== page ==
Mitsubishi Outlander PHEV

Editors' Review

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The Mitsubishi Outlander PHEV was one of the first plug-in mainstream SUVs to hit the road. But just because you arrived early doesn't mean you'll be the life of the party.

Not only is the Mitsubishi outdated in a number of ways, it doesn't post huge gains in efficiency over its gasoline-only competitors. Sure, it's comfortable and nicely equipped, but with its higher cost of entry, is the Outlander PHEV just a tough sell?

Competent cruiser

The Outlander PHEV is powered by a 2.0-liter, four-cylinder engine that works in conjunction with a 12-kilowatt-hour lithium-ion battery and two electric motors -- one at the front axle and one at the rear. For the most part, the battery and electric motors are what actually drive the SUV's wheels, while the engine itself charges the battery. At freeway speeds, however, the engine can directly power the wheels to help with high-speed efficiency. Total system output is 190 horsepower, the delivery of which is really smooth. No, the 4,200-pound Outlander isn't going to win many drag races, but it's not noticeably slow off the line, either. With the electric motors providing a silky supply of instant torque from a stop, there's just enough grunt to leap ahead of traffic when the light flashes green.

That isn't to say the Outlander likes to be driven quickly. On the contrary, it doesn't handle particularly well if you try to hustle it though turns. Instead, this Mitsubishi is much happier when simply straight-line cruising, like on the highway. That's where it comes into its own and begins to show off its best attribute: its comfortable ride. The Outlander's steering contributes to that relaxed feeling from behind the wheel. An abundance of power assistance makes maneuvering a breeze through the tight confines of downtown LA. However, if you're searching for steering feel, you'll have to look elsewhere, because feedback is pretty much nonexistent.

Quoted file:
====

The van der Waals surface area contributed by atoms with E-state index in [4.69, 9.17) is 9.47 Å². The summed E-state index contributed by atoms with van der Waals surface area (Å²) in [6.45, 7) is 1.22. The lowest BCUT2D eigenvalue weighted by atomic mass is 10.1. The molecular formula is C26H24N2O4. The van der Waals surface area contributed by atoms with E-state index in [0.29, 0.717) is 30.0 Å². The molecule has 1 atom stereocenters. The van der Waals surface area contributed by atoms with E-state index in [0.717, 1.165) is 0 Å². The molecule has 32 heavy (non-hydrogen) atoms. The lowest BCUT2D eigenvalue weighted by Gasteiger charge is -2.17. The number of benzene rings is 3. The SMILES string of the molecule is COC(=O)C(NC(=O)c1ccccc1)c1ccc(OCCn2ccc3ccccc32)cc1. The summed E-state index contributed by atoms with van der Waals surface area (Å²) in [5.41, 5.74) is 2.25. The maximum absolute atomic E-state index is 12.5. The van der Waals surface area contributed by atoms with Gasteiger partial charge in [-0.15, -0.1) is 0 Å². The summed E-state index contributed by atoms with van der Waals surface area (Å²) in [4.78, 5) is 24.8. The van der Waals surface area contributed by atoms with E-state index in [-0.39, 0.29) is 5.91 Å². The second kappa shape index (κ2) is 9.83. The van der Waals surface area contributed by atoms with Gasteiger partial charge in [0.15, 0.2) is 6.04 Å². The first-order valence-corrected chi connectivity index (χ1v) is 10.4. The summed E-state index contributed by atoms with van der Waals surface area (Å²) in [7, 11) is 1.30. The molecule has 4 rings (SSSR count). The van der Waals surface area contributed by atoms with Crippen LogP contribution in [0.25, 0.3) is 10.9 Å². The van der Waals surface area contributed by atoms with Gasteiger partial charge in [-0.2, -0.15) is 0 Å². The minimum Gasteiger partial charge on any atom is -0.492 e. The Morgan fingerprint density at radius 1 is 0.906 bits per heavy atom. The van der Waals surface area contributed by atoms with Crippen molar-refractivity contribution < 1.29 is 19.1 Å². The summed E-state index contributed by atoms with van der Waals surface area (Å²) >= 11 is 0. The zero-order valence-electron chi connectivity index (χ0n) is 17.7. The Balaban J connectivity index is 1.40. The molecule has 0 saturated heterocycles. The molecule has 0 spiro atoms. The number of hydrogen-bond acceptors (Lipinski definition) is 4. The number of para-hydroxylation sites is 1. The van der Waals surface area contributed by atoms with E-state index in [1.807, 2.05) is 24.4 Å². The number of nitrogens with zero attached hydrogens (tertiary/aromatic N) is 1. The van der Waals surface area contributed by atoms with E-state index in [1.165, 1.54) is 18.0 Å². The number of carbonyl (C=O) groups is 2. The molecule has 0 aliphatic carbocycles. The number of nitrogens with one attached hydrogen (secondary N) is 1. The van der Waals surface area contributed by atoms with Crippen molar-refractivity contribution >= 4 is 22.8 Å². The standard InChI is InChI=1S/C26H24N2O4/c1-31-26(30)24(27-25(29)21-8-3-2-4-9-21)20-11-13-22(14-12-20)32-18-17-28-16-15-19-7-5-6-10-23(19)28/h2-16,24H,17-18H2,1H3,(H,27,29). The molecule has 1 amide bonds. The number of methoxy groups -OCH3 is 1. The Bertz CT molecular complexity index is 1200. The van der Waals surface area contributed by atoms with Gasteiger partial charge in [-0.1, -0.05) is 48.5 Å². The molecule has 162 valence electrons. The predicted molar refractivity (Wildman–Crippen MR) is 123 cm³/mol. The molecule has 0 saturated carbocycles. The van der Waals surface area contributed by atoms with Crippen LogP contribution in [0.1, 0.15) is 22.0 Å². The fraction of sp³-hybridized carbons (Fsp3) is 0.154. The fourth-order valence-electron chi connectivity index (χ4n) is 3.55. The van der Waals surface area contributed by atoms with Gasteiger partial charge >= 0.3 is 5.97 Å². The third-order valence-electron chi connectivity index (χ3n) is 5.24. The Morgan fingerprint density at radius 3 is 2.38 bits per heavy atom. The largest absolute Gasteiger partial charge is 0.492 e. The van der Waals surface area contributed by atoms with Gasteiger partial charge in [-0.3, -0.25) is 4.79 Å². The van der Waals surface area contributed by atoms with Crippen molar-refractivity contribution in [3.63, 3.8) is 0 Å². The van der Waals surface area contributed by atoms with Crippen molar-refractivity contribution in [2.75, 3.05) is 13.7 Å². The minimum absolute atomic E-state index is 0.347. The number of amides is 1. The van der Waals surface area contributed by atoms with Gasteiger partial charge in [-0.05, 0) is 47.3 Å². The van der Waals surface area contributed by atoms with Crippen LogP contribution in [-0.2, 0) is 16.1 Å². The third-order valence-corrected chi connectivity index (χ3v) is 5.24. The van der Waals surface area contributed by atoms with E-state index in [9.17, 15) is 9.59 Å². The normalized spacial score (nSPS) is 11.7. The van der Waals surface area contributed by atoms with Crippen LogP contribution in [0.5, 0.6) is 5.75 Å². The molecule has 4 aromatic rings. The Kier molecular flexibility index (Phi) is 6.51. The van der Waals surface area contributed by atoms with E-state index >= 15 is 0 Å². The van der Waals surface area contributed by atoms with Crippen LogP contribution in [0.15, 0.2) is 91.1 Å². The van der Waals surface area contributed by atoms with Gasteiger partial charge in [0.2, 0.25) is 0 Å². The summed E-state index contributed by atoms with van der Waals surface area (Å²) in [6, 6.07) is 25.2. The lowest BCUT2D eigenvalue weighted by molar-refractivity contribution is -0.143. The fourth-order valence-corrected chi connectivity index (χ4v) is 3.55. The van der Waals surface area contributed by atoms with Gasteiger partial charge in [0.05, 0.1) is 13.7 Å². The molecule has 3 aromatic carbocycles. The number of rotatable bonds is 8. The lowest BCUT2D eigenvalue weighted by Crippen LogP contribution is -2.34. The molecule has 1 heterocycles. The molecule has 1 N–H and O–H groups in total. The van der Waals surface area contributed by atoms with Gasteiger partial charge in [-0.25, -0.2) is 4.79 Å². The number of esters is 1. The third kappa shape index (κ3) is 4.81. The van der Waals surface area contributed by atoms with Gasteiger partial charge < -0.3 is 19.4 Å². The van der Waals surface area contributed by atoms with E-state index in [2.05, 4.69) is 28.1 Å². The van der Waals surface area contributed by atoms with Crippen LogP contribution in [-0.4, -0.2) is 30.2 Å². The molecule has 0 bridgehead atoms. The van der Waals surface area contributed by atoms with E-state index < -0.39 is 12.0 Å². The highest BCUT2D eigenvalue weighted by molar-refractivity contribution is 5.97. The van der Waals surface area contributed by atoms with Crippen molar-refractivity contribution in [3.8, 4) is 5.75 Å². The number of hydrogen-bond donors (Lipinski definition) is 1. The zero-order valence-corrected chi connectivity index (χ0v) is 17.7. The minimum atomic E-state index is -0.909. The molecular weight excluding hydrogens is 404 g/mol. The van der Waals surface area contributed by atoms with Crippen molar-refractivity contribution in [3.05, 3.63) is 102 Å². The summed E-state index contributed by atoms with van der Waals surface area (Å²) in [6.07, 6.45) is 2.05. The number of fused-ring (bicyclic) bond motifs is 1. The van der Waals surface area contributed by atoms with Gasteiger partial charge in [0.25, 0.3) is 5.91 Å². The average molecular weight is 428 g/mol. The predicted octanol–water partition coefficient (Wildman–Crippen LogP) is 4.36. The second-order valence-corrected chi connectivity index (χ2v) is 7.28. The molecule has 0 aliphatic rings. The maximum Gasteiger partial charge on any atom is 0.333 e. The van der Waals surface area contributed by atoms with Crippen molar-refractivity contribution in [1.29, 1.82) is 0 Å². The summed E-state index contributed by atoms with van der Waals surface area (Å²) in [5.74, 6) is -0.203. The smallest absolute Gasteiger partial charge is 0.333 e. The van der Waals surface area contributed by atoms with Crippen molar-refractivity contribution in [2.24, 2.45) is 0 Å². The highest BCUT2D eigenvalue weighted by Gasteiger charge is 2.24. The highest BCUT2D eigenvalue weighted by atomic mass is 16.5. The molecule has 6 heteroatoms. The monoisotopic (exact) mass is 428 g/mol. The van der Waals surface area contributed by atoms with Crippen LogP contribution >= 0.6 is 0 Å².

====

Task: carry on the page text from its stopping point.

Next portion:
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The Good The 2019 Mitsubishi Outlander PHEV's smooth ride and silky power delivery make it comfortable to drive.

The Bad Gas-only fuel economy could be better, and it is kind of pricey.

The Bottom Line For most people, a conventionally gas-powered compact crossover will be more efficient.

Editors' Rating
  • Performance 7.5
  • Features 7.5
  • Design 7.5
  • Media 7.5

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